Do You Have the Flu or a Cold?
Many people confuse the adult flu with the common cold. Although it may be difficult or impossible to differentiate the two, the adult flu is commonly more severe. It often comes on more suddenly and will cause intense tiredness. You will experience a runny or stuffy nose with a cold, but the adult flu causes higher fevers, dry cough, aches, and extreme fatigue.
What is the adult flu?
Caused by the influenza virus, the adult flu is an acute infection of the nose and throat’s airway tract; it can spread to the lungs in severe cases. Commonly confused with the stomach flu, which is associated with vomiting and diarrhea, the flu affects the respiratory system.
Every year up to 20% of Americans will become infected by the flu, most of whom will become sick between the months of November and March. Over 200,000 are admitted to the hospital each year with flu symptoms—anywhere from 3,000 to 49,000 will die from flu complications. Individuals over the age of 65 are at the greatest risk for flu-related death.
What are the symptoms of the adult flu?
- Dry cough
- Fever (usually high)
- Watery eyes
- Severe aches in joints, muscles, and around the eyes
- Ill appearance with warm, flushed skin
- Sore throat and watery discharge from the nose
- Nasal congestion
- Vomiting and diarrhea
What causes the adult flu?
The adult flu is caused by the influenza virus, of which there are three types (A, B, and C). Influenza types A and B are responsible for large-spread epidemics and cause the onset of more severe symptoms.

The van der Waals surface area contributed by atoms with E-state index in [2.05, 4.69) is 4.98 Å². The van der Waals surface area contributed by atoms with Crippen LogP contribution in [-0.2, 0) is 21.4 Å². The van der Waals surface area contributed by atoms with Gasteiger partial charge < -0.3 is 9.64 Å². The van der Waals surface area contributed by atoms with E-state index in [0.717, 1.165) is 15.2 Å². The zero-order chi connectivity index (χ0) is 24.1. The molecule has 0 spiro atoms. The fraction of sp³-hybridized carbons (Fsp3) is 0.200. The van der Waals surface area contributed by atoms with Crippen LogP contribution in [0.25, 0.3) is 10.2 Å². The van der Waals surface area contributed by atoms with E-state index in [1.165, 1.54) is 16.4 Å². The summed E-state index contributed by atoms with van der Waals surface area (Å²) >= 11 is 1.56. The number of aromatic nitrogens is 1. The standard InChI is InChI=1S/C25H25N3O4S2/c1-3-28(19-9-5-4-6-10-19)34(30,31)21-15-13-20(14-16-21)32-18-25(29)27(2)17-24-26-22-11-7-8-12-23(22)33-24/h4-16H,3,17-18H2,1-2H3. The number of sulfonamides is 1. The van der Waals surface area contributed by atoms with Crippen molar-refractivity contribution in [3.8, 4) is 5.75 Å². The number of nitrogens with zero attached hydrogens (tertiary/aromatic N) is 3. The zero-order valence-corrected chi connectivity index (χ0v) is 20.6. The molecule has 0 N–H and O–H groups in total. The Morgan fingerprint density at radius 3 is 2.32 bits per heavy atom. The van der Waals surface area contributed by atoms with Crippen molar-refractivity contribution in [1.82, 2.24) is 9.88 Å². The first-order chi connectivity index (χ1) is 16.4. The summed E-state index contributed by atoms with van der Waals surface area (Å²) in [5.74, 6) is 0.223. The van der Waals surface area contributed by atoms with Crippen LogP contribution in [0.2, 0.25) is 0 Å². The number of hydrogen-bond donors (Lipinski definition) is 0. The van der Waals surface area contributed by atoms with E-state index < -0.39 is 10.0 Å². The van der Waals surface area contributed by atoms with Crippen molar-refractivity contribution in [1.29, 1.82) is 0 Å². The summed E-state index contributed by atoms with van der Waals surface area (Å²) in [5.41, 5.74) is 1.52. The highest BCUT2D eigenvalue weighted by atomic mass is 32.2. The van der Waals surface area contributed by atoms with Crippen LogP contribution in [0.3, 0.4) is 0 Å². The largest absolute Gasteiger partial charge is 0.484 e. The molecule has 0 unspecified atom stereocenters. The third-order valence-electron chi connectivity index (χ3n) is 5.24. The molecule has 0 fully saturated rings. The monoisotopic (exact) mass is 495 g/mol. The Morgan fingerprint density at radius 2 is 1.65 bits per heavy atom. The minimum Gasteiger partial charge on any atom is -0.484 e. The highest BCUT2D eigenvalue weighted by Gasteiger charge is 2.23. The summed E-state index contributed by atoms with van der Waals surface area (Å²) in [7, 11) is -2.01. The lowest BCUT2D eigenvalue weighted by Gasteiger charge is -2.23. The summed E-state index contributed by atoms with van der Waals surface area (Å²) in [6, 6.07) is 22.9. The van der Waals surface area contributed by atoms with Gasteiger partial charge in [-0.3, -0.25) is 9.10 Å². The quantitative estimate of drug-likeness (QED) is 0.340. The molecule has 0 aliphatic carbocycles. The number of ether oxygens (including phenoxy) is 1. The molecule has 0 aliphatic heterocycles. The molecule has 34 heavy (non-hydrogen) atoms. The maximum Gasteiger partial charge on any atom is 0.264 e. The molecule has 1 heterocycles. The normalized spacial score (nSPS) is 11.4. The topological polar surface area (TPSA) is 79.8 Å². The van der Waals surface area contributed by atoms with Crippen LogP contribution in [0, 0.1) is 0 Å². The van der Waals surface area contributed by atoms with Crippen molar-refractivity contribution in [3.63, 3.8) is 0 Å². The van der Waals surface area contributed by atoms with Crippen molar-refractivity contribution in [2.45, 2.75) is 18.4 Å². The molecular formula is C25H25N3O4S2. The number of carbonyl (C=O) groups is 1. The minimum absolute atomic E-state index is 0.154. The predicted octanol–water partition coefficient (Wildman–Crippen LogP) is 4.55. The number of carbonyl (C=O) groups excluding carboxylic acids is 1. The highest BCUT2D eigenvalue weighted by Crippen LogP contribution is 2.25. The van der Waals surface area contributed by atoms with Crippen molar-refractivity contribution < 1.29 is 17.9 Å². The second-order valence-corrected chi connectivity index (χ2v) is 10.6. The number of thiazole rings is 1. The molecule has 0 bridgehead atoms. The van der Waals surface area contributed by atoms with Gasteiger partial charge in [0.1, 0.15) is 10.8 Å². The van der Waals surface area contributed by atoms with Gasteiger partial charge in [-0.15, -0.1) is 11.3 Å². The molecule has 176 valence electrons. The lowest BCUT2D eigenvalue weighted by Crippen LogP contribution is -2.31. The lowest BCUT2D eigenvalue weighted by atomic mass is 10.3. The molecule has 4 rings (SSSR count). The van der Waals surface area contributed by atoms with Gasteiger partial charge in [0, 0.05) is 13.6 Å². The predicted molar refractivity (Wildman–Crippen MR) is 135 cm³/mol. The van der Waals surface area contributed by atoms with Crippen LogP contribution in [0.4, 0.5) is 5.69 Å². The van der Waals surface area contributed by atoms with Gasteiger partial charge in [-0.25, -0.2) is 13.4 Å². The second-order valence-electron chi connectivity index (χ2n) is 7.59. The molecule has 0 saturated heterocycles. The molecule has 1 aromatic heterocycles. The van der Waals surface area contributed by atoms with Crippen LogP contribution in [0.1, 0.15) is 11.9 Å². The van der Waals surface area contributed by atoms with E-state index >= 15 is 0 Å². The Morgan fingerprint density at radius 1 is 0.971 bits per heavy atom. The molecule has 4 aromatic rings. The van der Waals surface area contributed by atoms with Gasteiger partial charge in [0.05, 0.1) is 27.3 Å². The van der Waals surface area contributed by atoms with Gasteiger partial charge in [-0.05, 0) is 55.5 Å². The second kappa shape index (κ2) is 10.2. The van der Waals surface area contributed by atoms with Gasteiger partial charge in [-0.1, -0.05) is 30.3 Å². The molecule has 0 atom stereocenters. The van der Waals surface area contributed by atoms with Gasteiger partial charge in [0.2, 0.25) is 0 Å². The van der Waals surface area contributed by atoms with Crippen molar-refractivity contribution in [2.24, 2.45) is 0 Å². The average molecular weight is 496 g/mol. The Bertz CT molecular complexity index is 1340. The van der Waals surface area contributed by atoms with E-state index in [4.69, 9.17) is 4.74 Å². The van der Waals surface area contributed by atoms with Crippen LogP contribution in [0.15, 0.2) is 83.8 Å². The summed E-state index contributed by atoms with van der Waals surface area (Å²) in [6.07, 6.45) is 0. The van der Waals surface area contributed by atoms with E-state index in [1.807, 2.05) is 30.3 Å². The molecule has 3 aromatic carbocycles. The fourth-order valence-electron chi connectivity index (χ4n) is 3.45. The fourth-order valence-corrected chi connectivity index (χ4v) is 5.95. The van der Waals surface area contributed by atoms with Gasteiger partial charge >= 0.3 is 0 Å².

Influenza is a highly contagious disease that is spread by direct contact with an infected person’s secretions or from inhaling water droplets in the air when an infected person has coughed or sneezed. Kissing, shaking hands, and sharing utensils are just some of the ways the adult flu is spread. An infected person is contagious for seven days after the illness’s onset.
How do you treat the adult flu?
Some cases of the adult flu can be treated at home with over-the-counter fever medication and expectorants. Also, plenty of rest and fluids are needed to recover from the flu. More severe cases of the flu may be treated with antivirals or, if the flu has spread to the lungs, steroids. Individuals who are at high risk due to pregnancy, chronic organ diseases, advanced age, or HIV/AIDs are encouraged to consult a doctor if they become infected. Individuals who are sick for longer than ten days, or do not find relief after seven days, should also see a physician.
Hospital care is needed for severe complications: dehydration, difficulty breathing, turning blue, worsening fever, and coughing up blood in mucus.
How do you prevent the adult flu?
The best way to prevent the flu is to get an influenza vaccination. Today there are two types of flu vaccinations: a flu shot or a flu mist. High-risk individuals (the elderly, those with chronic health problems, healthcare professionals) are especially encouraged to get the flu vaccine. The chances of getting the flu may also be decreased by washing hands frequently, avoiding touching the mouth and eyes, not sharing personal items, and avoiding people infected with the flu.
JBR Clinical Research is conducting a clinical trial an Influenza Vaccine. If you would be interested in participating in this Utah clinical study, please call 801-261-2000.